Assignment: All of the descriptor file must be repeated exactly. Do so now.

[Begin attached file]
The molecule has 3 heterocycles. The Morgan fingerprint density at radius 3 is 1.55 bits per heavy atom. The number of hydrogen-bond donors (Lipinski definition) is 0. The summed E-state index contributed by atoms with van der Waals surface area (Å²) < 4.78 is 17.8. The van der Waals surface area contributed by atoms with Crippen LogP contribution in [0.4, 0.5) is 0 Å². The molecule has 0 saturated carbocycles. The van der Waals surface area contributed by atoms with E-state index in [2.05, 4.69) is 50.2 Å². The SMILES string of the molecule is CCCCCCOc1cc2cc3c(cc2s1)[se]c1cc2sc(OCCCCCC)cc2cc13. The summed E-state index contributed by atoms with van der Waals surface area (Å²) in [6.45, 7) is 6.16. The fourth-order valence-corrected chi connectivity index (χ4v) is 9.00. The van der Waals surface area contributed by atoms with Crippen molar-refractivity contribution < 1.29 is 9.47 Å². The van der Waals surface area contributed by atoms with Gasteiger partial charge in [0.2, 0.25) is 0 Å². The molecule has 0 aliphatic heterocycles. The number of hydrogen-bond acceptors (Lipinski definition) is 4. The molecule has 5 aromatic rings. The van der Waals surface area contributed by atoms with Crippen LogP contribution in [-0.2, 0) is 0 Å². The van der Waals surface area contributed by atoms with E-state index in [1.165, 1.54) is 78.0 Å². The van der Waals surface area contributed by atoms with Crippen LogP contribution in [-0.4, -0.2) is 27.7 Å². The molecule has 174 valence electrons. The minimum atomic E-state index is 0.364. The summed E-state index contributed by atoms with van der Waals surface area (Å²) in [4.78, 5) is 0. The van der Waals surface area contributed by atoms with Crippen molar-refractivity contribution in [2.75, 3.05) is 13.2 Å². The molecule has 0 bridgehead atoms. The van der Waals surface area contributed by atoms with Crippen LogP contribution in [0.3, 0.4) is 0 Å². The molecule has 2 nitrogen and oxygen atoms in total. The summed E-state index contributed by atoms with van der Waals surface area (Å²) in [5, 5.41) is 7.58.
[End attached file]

The molecule has 3 heterocycles. The Morgan fingerprint density at radius 3 is 1.55 bits per heavy atom. The number of hydrogen-bond donors (Lipinski definition) is 0. The summed E-state index contributed by atoms with van der Waals surface area (Å²) < 4.78 is 17.8. The van der Waals surface area contributed by atoms with Crippen LogP contribution in [0.4, 0.5) is 0 Å². The molecule has 0 saturated carbocycles. The van der Waals surface area contributed by atoms with E-state index in [2.05, 4.69) is 50.2 Å². The SMILES string of the molecule is CCCCCCOc1cc2cc3c(cc2s1)[se]c1cc2sc(OCCCCCC)cc2cc13. The summed E-state index contributed by atoms with van der Waals surface area (Å²) in [6.45, 7) is 6.16. The fourth-order valence-corrected chi connectivity index (χ4v) is 9.00. The van der Waals surface area contributed by atoms with Crippen molar-refractivity contribution < 1.29 is 9.47 Å². The van der Waals surface area contributed by atoms with Gasteiger partial charge in [0.2, 0.25) is 0 Å². The molecule has 0 aliphatic heterocycles. The number of hydrogen-bond acceptors (Lipinski definition) is 4. The molecule has 5 aromatic rings. The van der Waals surface area contributed by atoms with Crippen LogP contribution in [-0.2, 0) is 0 Å². The van der Waals surface area contributed by atoms with E-state index in [1.165, 1.54) is 78.0 Å². The van der Waals surface area contributed by atoms with Crippen LogP contribution in [-0.4, -0.2) is 27.7 Å². The molecule has 174 valence electrons. The minimum atomic E-state index is 0.364. The summed E-state index contributed by atoms with van der Waals surface area (Å²) in [4.78, 5) is 0. The van der Waals surface area contributed by atoms with Crippen molar-refractivity contribution in [2.75, 3.05) is 13.2 Å². The molecule has 0 bridgehead atoms. The van der Waals surface area contributed by atoms with Crippen LogP contribution in [0.3, 0.4) is 0 Å². The molecule has 2 nitrogen and oxygen atoms in total. The summed E-state index contributed by atoms with van der Waals surface area (Å²) in [5, 5.41) is 7.58.